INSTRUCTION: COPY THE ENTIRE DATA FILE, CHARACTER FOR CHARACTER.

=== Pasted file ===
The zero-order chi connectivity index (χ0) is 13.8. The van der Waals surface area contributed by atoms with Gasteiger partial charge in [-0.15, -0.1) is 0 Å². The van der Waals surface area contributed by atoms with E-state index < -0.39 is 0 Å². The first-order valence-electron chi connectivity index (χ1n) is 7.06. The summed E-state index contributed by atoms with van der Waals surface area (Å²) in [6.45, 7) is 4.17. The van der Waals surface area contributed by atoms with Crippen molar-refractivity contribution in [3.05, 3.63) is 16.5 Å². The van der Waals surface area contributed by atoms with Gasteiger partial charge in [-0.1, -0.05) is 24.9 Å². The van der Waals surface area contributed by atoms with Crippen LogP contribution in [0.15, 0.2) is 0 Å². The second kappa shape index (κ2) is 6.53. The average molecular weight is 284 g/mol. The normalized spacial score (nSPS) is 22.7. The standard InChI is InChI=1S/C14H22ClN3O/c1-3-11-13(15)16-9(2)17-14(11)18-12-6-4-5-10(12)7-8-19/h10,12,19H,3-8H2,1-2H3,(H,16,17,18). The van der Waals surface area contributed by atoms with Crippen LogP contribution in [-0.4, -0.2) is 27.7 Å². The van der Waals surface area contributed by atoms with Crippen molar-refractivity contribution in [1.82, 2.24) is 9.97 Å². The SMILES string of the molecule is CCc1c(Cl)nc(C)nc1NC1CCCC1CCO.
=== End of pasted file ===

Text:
The zero-order chi connectivity index (χ0) is 13.8. The van der Waals surface area contributed by atoms with Gasteiger partial charge in [-0.15, -0.1) is 0 Å². The van der Waals surface area contributed by atoms with E-state index < -0.39 is 0 Å². The first-order valence-electron chi connectivity index (χ1n) is 7.06. The summed E-state index contributed by atoms with van der Waals surface area (Å²) in [6.45, 7) is 4.17. The van der Waals surface area contributed by atoms with Crippen molar-refractivity contribution in [3.05, 3.63) is 16.5 Å². The van der Waals surface area contributed by atoms with Gasteiger partial charge in [-0.1, -0.05) is 24.9 Å². The van der Waals surface area contributed by atoms with Crippen LogP contribution in [0.15, 0.2) is 0 Å². The second kappa shape index (κ2) is 6.53. The average molecular weight is 284 g/mol. The normalized spacial score (nSPS) is 22.7. The standard InChI is InChI=1S/C14H22ClN3O/c1-3-11-13(15)16-9(2)17-14(11)18-12-6-4-5-10(12)7-8-19/h10,12,19H,3-8H2,1-2H3,(H,16,17,18). The van der Waals surface area contributed by atoms with Crippen LogP contribution in [-0.4, -0.2) is 27.7 Å². The van der Waals surface area contributed by atoms with Crippen molar-refractivity contribution in [1.82, 2.24) is 9.97 Å². The SMILES string of the molecule is CCc1c(Cl)nc(C)nc1NC1CCCC1CCO.